“Significant Data Breach” Hits Lawmakers On Capitol Hill

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The Chief Administrative Officer of the House of Representatives, Catherine L. Szpindor, told lawmakers Wednesday their personal information was exposed in a “significant data breach” at a health insurance marketplace.

The data breach did not only affect the lawmakers.

“A serious breach at a healthcare administrator serving the U.S. House of Representatives has potentially exposed the personal data of hundreds of lawmakers and their staff, top representatives and a senior Congressional official said in letters circulated on Wednesday,” Reuters reported about the situation.

It did not appear that lawmakers were specifically the target in the breach, Szpindor said.

“I have been informed by the United States Capitol Police and DC Health Link of a data breach impacting Members and staff. DC Health Link suffered a significant data breach yesterday, potentially exposing the Personal Identifiable Information (PII) of thousands of enrollees. As a Member or employee eligible for health insurance through the DC Health Link, your data may have been comprised,” Szpindor wrote in a letter to colleagues on Capitol Hill on Wednesday

The letter continued:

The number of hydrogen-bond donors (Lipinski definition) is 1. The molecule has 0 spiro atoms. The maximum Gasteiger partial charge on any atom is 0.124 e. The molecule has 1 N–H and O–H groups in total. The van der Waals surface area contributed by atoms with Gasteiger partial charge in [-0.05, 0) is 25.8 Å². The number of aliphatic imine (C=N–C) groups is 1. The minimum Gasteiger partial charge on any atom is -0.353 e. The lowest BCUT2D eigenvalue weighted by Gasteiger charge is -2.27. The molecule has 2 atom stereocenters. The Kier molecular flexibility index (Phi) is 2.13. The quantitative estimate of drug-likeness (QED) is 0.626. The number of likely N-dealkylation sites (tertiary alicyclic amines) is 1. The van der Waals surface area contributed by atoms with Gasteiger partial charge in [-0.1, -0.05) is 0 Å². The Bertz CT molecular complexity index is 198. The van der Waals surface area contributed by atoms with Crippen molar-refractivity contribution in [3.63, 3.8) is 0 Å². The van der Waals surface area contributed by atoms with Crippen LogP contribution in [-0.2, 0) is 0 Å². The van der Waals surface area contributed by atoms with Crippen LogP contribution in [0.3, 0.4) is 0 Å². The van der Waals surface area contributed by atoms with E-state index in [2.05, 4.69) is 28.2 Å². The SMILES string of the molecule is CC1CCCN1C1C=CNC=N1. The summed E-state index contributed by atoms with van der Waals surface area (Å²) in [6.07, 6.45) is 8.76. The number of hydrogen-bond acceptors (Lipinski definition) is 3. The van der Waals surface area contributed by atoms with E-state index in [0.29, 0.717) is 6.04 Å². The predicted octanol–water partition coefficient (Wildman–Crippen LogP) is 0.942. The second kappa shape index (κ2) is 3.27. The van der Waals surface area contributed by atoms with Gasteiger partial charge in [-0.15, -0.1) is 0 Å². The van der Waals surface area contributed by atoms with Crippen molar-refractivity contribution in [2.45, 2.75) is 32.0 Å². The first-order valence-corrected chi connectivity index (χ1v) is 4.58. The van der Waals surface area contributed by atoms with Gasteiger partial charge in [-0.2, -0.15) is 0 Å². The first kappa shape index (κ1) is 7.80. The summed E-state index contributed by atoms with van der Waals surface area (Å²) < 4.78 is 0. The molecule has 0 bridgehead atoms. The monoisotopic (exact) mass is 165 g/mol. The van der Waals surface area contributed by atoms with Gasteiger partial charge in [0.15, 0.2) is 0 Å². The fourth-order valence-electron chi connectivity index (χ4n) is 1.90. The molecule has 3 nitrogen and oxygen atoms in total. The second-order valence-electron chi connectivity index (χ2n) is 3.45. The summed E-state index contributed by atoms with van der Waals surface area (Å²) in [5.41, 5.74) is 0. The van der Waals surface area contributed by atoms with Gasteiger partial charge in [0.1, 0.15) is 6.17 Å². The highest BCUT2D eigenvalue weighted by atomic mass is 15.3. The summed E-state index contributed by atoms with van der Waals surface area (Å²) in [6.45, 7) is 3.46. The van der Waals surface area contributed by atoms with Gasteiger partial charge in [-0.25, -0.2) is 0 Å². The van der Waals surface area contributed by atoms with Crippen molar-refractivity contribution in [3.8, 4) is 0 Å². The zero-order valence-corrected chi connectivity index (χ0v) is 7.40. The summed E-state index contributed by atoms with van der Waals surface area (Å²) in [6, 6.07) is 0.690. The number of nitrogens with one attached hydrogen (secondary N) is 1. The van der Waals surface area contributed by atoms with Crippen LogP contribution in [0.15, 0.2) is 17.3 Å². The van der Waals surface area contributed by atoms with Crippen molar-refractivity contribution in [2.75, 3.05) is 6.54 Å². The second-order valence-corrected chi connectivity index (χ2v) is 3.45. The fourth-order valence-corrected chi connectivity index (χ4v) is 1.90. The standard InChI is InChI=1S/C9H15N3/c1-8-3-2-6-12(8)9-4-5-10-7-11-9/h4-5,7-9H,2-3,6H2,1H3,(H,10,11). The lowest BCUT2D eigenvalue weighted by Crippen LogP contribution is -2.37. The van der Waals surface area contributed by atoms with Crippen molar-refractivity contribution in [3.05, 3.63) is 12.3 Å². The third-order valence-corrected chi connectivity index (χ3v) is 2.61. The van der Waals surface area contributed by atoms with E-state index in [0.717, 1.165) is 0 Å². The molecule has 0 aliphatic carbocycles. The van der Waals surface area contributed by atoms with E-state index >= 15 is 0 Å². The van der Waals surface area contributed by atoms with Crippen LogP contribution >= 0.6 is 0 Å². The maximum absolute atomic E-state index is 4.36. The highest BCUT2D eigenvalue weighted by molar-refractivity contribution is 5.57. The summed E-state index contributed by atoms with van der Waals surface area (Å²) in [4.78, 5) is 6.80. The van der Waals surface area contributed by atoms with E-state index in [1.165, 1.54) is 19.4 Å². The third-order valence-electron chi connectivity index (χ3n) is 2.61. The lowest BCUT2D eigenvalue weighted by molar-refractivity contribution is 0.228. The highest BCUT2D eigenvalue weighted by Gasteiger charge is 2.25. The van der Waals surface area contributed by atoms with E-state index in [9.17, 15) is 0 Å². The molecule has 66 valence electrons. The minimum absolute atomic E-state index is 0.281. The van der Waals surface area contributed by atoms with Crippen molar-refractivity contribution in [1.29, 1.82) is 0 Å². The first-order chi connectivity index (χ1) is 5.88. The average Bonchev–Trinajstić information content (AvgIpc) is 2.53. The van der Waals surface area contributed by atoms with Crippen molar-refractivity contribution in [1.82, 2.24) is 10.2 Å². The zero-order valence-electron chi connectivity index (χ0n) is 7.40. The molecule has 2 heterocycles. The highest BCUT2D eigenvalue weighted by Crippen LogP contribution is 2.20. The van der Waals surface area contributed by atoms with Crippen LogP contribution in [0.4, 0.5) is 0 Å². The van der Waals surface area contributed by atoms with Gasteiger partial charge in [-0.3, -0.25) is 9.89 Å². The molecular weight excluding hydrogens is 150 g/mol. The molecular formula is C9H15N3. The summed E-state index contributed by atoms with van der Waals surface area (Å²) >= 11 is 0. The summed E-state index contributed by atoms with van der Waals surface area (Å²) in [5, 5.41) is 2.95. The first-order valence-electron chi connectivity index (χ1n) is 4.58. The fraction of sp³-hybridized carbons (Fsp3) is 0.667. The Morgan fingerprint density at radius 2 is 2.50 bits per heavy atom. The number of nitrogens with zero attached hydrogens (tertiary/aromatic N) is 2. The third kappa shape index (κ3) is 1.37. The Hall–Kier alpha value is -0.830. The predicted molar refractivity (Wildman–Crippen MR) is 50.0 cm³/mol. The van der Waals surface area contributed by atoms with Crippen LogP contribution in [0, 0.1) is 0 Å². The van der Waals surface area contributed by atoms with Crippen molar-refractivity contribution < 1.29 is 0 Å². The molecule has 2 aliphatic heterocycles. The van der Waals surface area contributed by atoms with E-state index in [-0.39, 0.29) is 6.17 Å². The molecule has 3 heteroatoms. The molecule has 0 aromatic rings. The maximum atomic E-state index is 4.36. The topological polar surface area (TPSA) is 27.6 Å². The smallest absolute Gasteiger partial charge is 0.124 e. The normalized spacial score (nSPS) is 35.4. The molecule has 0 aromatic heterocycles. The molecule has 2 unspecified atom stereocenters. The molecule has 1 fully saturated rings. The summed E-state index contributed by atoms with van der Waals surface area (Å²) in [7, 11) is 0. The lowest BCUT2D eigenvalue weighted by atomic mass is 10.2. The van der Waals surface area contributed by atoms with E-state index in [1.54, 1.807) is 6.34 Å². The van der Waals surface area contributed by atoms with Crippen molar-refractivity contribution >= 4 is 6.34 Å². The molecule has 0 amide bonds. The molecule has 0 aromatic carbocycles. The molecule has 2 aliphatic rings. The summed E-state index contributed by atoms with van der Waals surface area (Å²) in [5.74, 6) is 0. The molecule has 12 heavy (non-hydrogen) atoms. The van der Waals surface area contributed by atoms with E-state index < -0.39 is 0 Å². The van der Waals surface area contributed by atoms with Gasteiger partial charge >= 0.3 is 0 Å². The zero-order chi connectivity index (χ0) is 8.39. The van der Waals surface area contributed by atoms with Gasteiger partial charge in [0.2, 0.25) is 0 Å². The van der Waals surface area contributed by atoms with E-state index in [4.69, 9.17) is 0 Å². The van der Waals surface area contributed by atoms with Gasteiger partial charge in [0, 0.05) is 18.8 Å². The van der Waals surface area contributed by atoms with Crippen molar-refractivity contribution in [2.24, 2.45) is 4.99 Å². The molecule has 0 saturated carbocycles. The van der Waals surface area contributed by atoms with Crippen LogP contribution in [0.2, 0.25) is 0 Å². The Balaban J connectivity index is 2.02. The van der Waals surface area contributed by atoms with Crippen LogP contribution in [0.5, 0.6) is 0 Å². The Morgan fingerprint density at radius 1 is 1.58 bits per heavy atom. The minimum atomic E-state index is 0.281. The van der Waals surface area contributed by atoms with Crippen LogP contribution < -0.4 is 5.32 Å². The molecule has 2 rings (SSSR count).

“Currently, I do not know the size and scope of the breach, but have been informed by the Federal Bureau of Investigation (FBI) that account information and [personally identifiable information] of hundreds of Member and House staff were stolen. I expect to have access to the list of impacted enrollees later today and will notify you directly if your information was compromised.”

Zerohedge reported on the story adding:

Speaker Kevin McCarthy (R-CA) and Democratic leader Hakeem Jeffries (D-N.Y.) were told by the FBI that cyber security agents found personal information from DC Health Link on the dark web, according to The Washington Post, citing a letter sent by House leadership to the health insurance marketplace. Agents found the names of spouses, dependent children, their social security numbers, and home addresses.

According to their website, DC Health Link describes itself as:

DC Health Link is governed by the DC Health Benefit Exchange Executive Board appointed by the Mayor and confirmed by the District of Columbia Council. The professional staff is led by Executive Director Mila Kofman, J.D.

DC Health Link was created and is governed by the DC Health Benefit Exchange Authority (HBX). The HBX was established as a requirement of Section 3 of the Health Benefit Exchange Authority Establishment Act of 2011, effective March 3, 2012 (D.C. Law 19-0094). The mission of the DC Health Benefit Exchange Authority is to implement a health care exchange program in the District of Columbia in accordance with the Affordable Care Act (ACA), thereby ensuring access to quality and affordable health care to all DC residents. DC Health Link is the name of the DC Health Benefit Exchange program.

The HBX has an 11-member Executive Board that includes seven voting members from the general public and four non-voting members representing important public agencies of the District of Columbia government.